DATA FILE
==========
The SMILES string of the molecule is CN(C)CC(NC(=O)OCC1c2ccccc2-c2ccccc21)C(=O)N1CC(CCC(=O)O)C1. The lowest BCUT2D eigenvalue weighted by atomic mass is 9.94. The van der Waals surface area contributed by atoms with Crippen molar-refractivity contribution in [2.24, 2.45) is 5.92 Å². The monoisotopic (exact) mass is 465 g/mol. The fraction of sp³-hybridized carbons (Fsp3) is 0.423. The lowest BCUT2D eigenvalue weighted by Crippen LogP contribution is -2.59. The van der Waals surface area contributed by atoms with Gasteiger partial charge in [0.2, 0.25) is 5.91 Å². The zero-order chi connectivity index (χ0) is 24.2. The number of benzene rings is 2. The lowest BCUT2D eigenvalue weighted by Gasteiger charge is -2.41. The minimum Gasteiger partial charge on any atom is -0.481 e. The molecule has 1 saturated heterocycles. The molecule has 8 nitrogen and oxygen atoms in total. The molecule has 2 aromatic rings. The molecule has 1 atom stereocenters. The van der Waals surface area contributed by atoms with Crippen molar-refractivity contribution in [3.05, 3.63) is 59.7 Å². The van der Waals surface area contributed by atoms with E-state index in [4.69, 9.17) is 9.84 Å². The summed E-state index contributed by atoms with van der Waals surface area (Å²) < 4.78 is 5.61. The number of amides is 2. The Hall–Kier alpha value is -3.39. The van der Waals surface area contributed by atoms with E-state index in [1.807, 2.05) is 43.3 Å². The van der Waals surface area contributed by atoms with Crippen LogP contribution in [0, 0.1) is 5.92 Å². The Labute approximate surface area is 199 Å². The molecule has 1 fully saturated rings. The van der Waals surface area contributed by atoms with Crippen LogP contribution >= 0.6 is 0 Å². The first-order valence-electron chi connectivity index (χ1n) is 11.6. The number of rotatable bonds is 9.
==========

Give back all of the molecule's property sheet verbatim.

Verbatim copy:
The SMILES string of the molecule is CN(C)CC(NC(=O)OCC1c2ccccc2-c2ccccc21)C(=O)N1CC(CCC(=O)O)C1. The lowest BCUT2D eigenvalue weighted by atomic mass is 9.94. The van der Waals surface area contributed by atoms with Crippen molar-refractivity contribution in [2.24, 2.45) is 5.92 Å². The monoisotopic (exact) mass is 465 g/mol. The fraction of sp³-hybridized carbons (Fsp3) is 0.423. The lowest BCUT2D eigenvalue weighted by Crippen LogP contribution is -2.59. The van der Waals surface area contributed by atoms with Gasteiger partial charge in [0.2, 0.25) is 5.91 Å². The zero-order chi connectivity index (χ0) is 24.2. The number of benzene rings is 2. The lowest BCUT2D eigenvalue weighted by Gasteiger charge is -2.41. The minimum Gasteiger partial charge on any atom is -0.481 e. The molecule has 1 saturated heterocycles. The molecule has 8 nitrogen and oxygen atoms in total. The molecule has 2 aromatic rings. The molecule has 1 atom stereocenters. The van der Waals surface area contributed by atoms with Crippen molar-refractivity contribution in [3.05, 3.63) is 59.7 Å². The van der Waals surface area contributed by atoms with E-state index in [4.69, 9.17) is 9.84 Å². The summed E-state index contributed by atoms with van der Waals surface area (Å²) < 4.78 is 5.61. The number of amides is 2. The Hall–Kier alpha value is -3.39. The van der Waals surface area contributed by atoms with E-state index in [1.807, 2.05) is 43.3 Å². The van der Waals surface area contributed by atoms with Crippen LogP contribution in [0, 0.1) is 5.92 Å². The Labute approximate surface area is 199 Å². The molecule has 1 fully saturated rings. The van der Waals surface area contributed by atoms with Crippen LogP contribution >= 0.6 is 0 Å². The first-order valence-electron chi connectivity index (χ1n) is 11.6. The number of rotatable bonds is 9.